What are the boundaries at work which should be respected? What boundaries are appropriate at home? These could be verbal, time related or physical boundaries. Having determined these, we then have a right to expect them to be respected.
When someone is about to cross them, rather than allowing the situation to undermine us, frustrate us or make us angry; we should simply and calmly let the person know that the boundary has been crossed and that we won’t go any further in the conversation or with the action, until the boundary has been re-established.
Our relationship with God
Here lies both a challenge, plus the resources we need to handle difficult people in a constructive and helpful way. As Christian men and women, God expects us to live, behave and relate differently to those around us. The Bible speaks of us being “transformed by the renewing of our minds” (Romans 12: 2). Jesus repeatedly taught that people should respond differently: “Turn the other cheek”, “Go the extra mile”, and “Love your enemies”.
In Galatians, Paul talks about the fruit of the Spirit growing in our lives. In other words, the essence of who we are becoming increasingly like that of Jesus. Yet these words already point us to the resource available to us in this whole process, namely the Holy Spirit. He is there to both challenge and equip us for the task.
This equipping is also found when Paul writes to the young church leader, Timothy. Timothy was based in Ephesus and would have encountered challenging personalities every day. In his second letter to him, Paul says: “For God did not give us a spirit of timidity, but a spirit of power, of love, and of self discipline.” That seems to sum it up.
First, we cannot successfully cope with difficult characters in our own strength, but we don’t have to. It is God himself, the Holy Spirit at work within us, from whom we can draw strength. We can never say the challenge was too great, the person too difficult, their awkwardness too much. No. God’s power is at work within us.
Secondly, he is the source of “love”. God expects love to flow from us, which goes way beyond basic human expectation. Just as Jesus was able to love the outcaste, the prostitute, the thief on the cross and so many other unlikely characters, the Holy Spirit can also give us love for those people we find difficult. It is not impossible.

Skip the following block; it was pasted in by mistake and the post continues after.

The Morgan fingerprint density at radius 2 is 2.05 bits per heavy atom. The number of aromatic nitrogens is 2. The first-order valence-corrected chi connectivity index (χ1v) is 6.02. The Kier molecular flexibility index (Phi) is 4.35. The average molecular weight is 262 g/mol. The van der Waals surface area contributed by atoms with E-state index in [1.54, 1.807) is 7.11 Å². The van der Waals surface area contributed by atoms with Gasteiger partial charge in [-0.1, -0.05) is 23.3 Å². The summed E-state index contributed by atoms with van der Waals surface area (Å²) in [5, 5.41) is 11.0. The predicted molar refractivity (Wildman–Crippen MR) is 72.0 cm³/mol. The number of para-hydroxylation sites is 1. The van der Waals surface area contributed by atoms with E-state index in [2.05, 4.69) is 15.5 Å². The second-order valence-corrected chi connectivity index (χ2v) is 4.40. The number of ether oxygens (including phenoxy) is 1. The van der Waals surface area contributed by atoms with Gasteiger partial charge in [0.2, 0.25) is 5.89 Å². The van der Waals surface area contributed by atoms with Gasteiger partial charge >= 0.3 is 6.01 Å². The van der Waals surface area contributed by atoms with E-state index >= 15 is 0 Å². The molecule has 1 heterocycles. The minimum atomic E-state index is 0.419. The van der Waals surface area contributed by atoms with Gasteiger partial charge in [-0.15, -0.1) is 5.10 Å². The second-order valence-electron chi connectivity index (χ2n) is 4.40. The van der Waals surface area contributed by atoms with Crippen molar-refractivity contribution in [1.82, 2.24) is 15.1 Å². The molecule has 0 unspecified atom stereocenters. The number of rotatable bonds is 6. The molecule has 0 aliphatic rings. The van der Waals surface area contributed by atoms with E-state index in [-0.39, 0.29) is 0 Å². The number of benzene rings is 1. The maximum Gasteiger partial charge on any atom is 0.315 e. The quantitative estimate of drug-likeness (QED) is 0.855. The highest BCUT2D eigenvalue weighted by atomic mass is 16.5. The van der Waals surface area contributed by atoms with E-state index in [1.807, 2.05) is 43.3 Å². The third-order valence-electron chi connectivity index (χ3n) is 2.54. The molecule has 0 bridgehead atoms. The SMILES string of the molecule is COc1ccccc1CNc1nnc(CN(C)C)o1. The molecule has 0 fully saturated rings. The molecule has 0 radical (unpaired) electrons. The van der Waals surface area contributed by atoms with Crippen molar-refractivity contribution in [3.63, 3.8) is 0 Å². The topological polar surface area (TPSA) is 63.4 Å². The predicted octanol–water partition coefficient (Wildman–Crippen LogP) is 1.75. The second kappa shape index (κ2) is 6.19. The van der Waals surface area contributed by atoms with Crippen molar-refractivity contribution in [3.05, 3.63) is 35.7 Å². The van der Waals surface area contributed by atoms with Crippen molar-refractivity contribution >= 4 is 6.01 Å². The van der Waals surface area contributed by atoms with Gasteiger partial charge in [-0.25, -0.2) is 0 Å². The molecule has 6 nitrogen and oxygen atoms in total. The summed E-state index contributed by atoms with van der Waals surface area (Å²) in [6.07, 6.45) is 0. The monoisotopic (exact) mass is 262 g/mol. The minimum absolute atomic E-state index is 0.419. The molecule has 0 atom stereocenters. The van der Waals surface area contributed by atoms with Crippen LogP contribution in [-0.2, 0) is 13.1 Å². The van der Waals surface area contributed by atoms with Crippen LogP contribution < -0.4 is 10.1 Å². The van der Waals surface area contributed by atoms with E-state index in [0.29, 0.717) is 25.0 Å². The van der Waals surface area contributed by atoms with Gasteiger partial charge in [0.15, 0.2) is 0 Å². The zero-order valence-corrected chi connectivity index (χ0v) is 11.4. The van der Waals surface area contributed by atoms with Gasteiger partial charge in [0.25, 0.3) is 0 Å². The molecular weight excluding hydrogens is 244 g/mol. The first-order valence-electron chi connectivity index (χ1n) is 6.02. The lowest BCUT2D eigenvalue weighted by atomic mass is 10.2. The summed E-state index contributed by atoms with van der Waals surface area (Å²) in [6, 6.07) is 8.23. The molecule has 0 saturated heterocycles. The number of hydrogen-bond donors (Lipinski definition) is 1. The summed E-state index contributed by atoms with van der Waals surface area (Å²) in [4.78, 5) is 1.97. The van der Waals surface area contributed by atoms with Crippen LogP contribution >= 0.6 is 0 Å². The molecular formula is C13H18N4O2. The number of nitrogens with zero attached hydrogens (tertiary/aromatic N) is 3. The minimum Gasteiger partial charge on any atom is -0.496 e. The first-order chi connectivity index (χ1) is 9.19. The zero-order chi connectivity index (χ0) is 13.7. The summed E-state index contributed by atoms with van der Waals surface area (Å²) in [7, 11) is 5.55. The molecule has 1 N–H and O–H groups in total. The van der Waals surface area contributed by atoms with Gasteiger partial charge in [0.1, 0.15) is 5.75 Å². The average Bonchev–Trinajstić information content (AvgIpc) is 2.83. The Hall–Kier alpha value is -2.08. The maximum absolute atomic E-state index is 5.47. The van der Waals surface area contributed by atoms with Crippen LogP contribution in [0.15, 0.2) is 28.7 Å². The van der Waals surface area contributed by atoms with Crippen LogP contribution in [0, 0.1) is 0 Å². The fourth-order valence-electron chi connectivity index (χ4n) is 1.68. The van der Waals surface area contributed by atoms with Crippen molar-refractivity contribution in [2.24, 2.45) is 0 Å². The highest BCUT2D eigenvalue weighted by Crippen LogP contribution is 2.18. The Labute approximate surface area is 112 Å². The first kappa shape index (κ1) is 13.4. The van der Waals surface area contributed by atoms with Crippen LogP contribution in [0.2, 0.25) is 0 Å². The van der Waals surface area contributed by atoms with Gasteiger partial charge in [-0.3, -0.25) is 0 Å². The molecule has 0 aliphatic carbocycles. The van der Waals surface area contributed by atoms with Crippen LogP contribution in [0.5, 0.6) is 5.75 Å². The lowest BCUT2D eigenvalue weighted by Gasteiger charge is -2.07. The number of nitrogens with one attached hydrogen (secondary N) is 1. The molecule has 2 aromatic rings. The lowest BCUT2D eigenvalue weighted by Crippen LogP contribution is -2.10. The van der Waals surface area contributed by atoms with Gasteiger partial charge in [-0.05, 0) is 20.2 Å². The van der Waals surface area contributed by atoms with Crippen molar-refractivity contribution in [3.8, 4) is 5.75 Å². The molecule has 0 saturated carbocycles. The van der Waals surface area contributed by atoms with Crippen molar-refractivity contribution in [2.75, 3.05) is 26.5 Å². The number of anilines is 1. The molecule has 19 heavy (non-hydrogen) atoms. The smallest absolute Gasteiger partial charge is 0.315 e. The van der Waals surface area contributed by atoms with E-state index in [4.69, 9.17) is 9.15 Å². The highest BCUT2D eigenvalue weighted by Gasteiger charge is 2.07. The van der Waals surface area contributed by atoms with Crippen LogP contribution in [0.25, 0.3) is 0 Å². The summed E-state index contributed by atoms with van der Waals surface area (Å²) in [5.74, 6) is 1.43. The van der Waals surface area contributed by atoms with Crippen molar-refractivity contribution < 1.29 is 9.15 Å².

What does that mean in reality? It means trying to understand them. To see why it is that they behave as they do. Are there things in their past which have made them as they are, or maybe they are currently going through difficult times? And how would Jesus see them and respond to them?
However, there is one final aspect to what Paul wrote: “Self Discipline”. We have to be determined to handle the person in a certain way. We must choose. We have a decision to make.
Next time that awkward person walks into the room, you are responsible for how you respond. You have rights and because of your relationship with God, you have the Holy Spirit to change what could be a negative encounter into a positive outcome, bringing God glory.
Take it further
* If you are currently facing a challenging relationship and would like to talk or pray with someone about it, the Nationwide Christian Trust has a team of people who would be delighted to hear from you: Monday to Friday, 9am to 7pm.: Call: 0844 576 8876.
* For more general information about their work, including their retreat venue, Mulberry House in Essex, call 0845 050 4566 or visit their website at: www.nationwidechristiantrust .com